When your brain won't hang up: Sustained connections associated with symptoms of autism
For decades, scientists have examined how regions of the brain communicate to understand autism. Researchers at University of Utah Health believe the symptoms of autism may result from sustained connections between regions of the brain. The details of their study are available November 16 in the journal JAMA Network Open.
"People with autism do not like unexpected stimuli, and it may be because brains are not as efficient at rapidly shifting between ideas or thoughts," said Jeff Anderson, M.D., Ph.D., professor in Radiology at U of U Health and senior author on the study. "We wondered if we could see how local circuits in the brain react in patients with autism."
To explore the duration of connections, Anderson and his team used a new fMRI technique (multiband, multi-echo resting-state functional MRI), to take pictures of the brain faster than once per second to examine where activity synchronizes across more than 300 regions of the brain. The approach measures how long, on average, functional connectivity persists between brain regions.
"We don't have good methods for looking at the brain on these time scales," Anderson said. "It's been a blind spot because it falls in between typical MRI and EEG studies."
Their work shows that patients with autism experience prolonged connection compared to typically developed individuals. The researchers believe the enduring connection may be an explanation for the symptoms of autism, because the brain does not shift from one activity to another easily.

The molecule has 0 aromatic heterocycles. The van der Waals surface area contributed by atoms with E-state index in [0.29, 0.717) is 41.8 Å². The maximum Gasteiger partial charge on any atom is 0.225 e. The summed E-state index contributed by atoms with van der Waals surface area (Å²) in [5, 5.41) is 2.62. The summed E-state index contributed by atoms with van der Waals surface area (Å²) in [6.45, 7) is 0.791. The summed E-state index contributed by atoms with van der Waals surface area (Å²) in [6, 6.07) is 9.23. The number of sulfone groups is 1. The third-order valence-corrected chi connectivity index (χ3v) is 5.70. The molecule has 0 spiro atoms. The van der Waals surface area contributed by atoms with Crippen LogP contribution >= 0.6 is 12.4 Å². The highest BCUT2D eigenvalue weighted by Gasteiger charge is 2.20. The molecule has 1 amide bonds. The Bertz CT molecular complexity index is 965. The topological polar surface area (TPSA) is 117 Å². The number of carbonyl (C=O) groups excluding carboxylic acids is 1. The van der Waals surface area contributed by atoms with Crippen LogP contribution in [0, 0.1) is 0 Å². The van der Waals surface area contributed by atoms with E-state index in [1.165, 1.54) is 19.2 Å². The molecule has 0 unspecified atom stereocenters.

"Now that we are looking at finer timescales, we've found a consistent story," said Jace King, Ph.D., a postdoctoral research associate in the Brain Network Lab and first author on the paper. "It provides us with new tools to figure out the mechanisms that may underlie autism."
The study was conducted in two parts. The initial study consisted of fMRI scans performed on 90 male participants (52 with autism between 19 to 34 years of age and 38 controls between 20 to 34 years of age). Patients with autism were matched to controls by age but not IQ. Anderson and his team compared the findings from his study to the findings from 1,400 participants (579 autism patients (80 female and 499 male) and 823 controls (211 female and 612 male)) in the ABIDE (Autism Brain Imaging Data Exchange) study.
The results from ABIDE support the initial study, which showed sustained brain connectivity in patients with autism. According to Anderson, brain connection fades out more quickly for patients without autism, but it remains synchronized for up to 20 seconds for individuals with autism. The team also found that the severity of autism symptoms increased with the duration of synchronization.
"Individuals with autism who have greater social dysfunction have an increase in synched activity in their scans," said King.
While the results offers a new perspective in how autism works in the brain, the initial portion of the study was limited to only male subjects within a narrow age range. Despite the limitations, Anderson believes they are on an exciting path of discovery.
"We want to compare the results from this analysis to more traditional methods," said Anderson. "This is a whole new perspective into how autism works in the brain, and can help us develop strategies for treatment and finding medications that might be more effective to ease the symptoms of the disorder."